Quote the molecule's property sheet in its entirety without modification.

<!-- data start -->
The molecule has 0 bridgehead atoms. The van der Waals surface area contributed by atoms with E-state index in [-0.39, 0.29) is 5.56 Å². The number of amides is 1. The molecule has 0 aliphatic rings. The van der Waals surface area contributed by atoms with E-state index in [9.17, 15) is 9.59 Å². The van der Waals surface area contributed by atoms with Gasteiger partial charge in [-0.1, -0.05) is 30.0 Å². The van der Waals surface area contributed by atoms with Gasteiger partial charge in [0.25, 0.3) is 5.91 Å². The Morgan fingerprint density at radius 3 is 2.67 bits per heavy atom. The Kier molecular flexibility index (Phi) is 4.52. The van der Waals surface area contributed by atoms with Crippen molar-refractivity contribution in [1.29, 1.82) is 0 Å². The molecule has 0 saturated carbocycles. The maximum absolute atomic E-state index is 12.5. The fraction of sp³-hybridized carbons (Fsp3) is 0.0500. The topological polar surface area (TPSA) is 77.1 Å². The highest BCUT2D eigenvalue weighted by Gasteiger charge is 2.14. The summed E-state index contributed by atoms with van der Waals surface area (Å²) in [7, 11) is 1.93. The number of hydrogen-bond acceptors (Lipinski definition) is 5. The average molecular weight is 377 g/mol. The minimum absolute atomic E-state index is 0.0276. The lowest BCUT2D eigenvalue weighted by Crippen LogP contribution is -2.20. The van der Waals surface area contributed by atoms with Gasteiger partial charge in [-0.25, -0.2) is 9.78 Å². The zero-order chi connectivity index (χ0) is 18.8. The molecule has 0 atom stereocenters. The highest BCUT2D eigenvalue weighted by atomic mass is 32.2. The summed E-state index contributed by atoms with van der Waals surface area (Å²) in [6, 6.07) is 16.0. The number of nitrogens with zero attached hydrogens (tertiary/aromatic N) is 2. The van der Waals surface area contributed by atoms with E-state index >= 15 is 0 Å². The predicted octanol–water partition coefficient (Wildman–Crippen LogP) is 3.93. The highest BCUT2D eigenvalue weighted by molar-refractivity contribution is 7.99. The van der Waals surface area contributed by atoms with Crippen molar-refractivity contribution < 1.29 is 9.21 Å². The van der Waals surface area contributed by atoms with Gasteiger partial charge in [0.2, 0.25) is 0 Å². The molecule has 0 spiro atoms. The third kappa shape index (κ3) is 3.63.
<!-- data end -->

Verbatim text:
The molecule has 0 bridgehead atoms. The van der Waals surface area contributed by atoms with E-state index in [-0.39, 0.29) is 5.56 Å². The number of amides is 1. The molecule has 0 aliphatic rings. The van der Waals surface area contributed by atoms with E-state index in [9.17, 15) is 9.59 Å². The van der Waals surface area contributed by atoms with Gasteiger partial charge in [-0.1, -0.05) is 30.0 Å². The van der Waals surface area contributed by atoms with Gasteiger partial charge in [0.25, 0.3) is 5.91 Å². The Morgan fingerprint density at radius 3 is 2.67 bits per heavy atom. The Kier molecular flexibility index (Phi) is 4.52. The van der Waals surface area contributed by atoms with Crippen molar-refractivity contribution in [1.29, 1.82) is 0 Å². The molecule has 0 saturated carbocycles. The maximum absolute atomic E-state index is 12.5. The fraction of sp³-hybridized carbons (Fsp3) is 0.0500. The topological polar surface area (TPSA) is 77.1 Å². The highest BCUT2D eigenvalue weighted by Gasteiger charge is 2.14. The summed E-state index contributed by atoms with van der Waals surface area (Å²) in [7, 11) is 1.93. The number of hydrogen-bond acceptors (Lipinski definition) is 5. The average molecular weight is 377 g/mol. The minimum absolute atomic E-state index is 0.0276. The lowest BCUT2D eigenvalue weighted by Crippen LogP contribution is -2.20. The van der Waals surface area contributed by atoms with Gasteiger partial charge in [-0.25, -0.2) is 9.78 Å². The zero-order chi connectivity index (χ0) is 18.8. The molecule has 0 atom stereocenters. The highest BCUT2D eigenvalue weighted by atomic mass is 32.2. The summed E-state index contributed by atoms with van der Waals surface area (Å²) in [6, 6.07) is 16.0. The number of nitrogens with zero attached hydrogens (tertiary/aromatic N) is 2. The van der Waals surface area contributed by atoms with E-state index >= 15 is 0 Å². The predicted octanol–water partition coefficient (Wildman–Crippen LogP) is 3.93. The highest BCUT2D eigenvalue weighted by molar-refractivity contribution is 7.99. The van der Waals surface area contributed by atoms with Crippen molar-refractivity contribution < 1.29 is 9.21 Å². The van der Waals surface area contributed by atoms with Gasteiger partial charge in [0.2, 0.25) is 0 Å². The molecule has 0 spiro atoms. The third kappa shape index (κ3) is 3.63.